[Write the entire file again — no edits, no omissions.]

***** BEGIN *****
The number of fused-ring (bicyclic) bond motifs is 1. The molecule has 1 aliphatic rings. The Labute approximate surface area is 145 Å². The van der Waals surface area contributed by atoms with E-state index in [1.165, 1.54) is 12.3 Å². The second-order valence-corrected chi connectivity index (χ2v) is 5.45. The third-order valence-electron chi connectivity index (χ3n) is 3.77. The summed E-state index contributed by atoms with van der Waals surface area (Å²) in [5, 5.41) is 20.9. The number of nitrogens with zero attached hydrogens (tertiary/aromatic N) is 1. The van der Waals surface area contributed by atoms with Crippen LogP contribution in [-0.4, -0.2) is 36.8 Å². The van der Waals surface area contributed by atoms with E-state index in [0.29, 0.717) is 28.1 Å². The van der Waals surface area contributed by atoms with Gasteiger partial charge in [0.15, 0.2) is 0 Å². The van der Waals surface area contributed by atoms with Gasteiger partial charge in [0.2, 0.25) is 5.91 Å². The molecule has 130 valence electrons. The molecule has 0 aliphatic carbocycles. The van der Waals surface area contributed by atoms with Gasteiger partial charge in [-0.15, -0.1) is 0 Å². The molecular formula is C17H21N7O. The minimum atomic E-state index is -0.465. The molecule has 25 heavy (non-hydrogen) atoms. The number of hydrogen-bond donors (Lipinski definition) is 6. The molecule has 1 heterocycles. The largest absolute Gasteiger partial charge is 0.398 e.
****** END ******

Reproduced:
The number of fused-ring (bicyclic) bond motifs is 1. The molecule has 1 aliphatic rings. The Labute approximate surface area is 145 Å². The van der Waals surface area contributed by atoms with E-state index in [1.165, 1.54) is 12.3 Å². The second-order valence-corrected chi connectivity index (χ2v) is 5.45. The third-order valence-electron chi connectivity index (χ3n) is 3.77. The summed E-state index contributed by atoms with van der Waals surface area (Å²) in [5, 5.41) is 20.9. The number of nitrogens with zero attached hydrogens (tertiary/aromatic N) is 1. The van der Waals surface area contributed by atoms with Crippen LogP contribution in [-0.4, -0.2) is 36.8 Å². The van der Waals surface area contributed by atoms with E-state index in [0.29, 0.717) is 28.1 Å². The van der Waals surface area contributed by atoms with Gasteiger partial charge in [0.15, 0.2) is 0 Å². The van der Waals surface area contributed by atoms with Gasteiger partial charge in [0.2, 0.25) is 5.91 Å². The molecule has 130 valence electrons. The molecule has 0 aliphatic carbocycles. The van der Waals surface area contributed by atoms with Gasteiger partial charge in [-0.15, -0.1) is 0 Å². The molecular formula is C17H21N7O. The minimum atomic E-state index is -0.465. The molecule has 25 heavy (non-hydrogen) atoms. The number of hydrogen-bond donors (Lipinski definition) is 6. The molecule has 1 heterocycles. The largest absolute Gasteiger partial charge is 0.398 e.